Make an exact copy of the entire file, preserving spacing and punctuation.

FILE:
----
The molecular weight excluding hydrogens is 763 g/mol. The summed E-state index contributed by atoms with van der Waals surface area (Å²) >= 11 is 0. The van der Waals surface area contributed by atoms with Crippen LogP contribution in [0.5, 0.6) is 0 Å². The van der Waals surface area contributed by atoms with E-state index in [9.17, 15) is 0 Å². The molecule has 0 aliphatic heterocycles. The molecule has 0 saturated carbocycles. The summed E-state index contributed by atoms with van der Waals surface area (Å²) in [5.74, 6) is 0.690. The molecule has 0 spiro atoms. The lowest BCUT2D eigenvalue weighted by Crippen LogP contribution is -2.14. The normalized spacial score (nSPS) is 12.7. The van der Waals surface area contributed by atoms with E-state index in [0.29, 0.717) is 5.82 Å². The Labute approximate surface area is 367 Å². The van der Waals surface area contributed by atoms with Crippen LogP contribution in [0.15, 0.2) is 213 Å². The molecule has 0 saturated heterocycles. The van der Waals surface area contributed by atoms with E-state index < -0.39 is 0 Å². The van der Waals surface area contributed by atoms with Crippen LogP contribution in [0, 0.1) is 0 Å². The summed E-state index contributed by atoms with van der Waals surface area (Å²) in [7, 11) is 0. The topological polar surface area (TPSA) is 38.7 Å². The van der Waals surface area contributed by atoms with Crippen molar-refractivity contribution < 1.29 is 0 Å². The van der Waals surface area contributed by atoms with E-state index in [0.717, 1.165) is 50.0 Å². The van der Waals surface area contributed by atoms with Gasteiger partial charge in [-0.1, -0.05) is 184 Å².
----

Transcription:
The molecular weight excluding hydrogens is 763 g/mol. The summed E-state index contributed by atoms with van der Waals surface area (Å²) >= 11 is 0. The van der Waals surface area contributed by atoms with Crippen LogP contribution in [0.5, 0.6) is 0 Å². The van der Waals surface area contributed by atoms with E-state index in [9.17, 15) is 0 Å². The molecule has 0 aliphatic heterocycles. The molecule has 0 saturated carbocycles. The summed E-state index contributed by atoms with van der Waals surface area (Å²) in [5.74, 6) is 0.690. The molecule has 0 spiro atoms. The lowest BCUT2D eigenvalue weighted by Crippen LogP contribution is -2.14. The normalized spacial score (nSPS) is 12.7. The van der Waals surface area contributed by atoms with E-state index in [0.29, 0.717) is 5.82 Å². The Labute approximate surface area is 367 Å². The van der Waals surface area contributed by atoms with Crippen LogP contribution in [0.15, 0.2) is 213 Å². The molecule has 0 saturated heterocycles. The van der Waals surface area contributed by atoms with E-state index < -0.39 is 0 Å². The van der Waals surface area contributed by atoms with Crippen LogP contribution in [0, 0.1) is 0 Å². The summed E-state index contributed by atoms with van der Waals surface area (Å²) in [7, 11) is 0. The topological polar surface area (TPSA) is 38.7 Å². The van der Waals surface area contributed by atoms with Crippen molar-refractivity contribution < 1.29 is 0 Å². The van der Waals surface area contributed by atoms with E-state index in [0.717, 1.165) is 50.0 Å². The van der Waals surface area contributed by atoms with Gasteiger partial charge in [-0.1, -0.05) is 184 Å².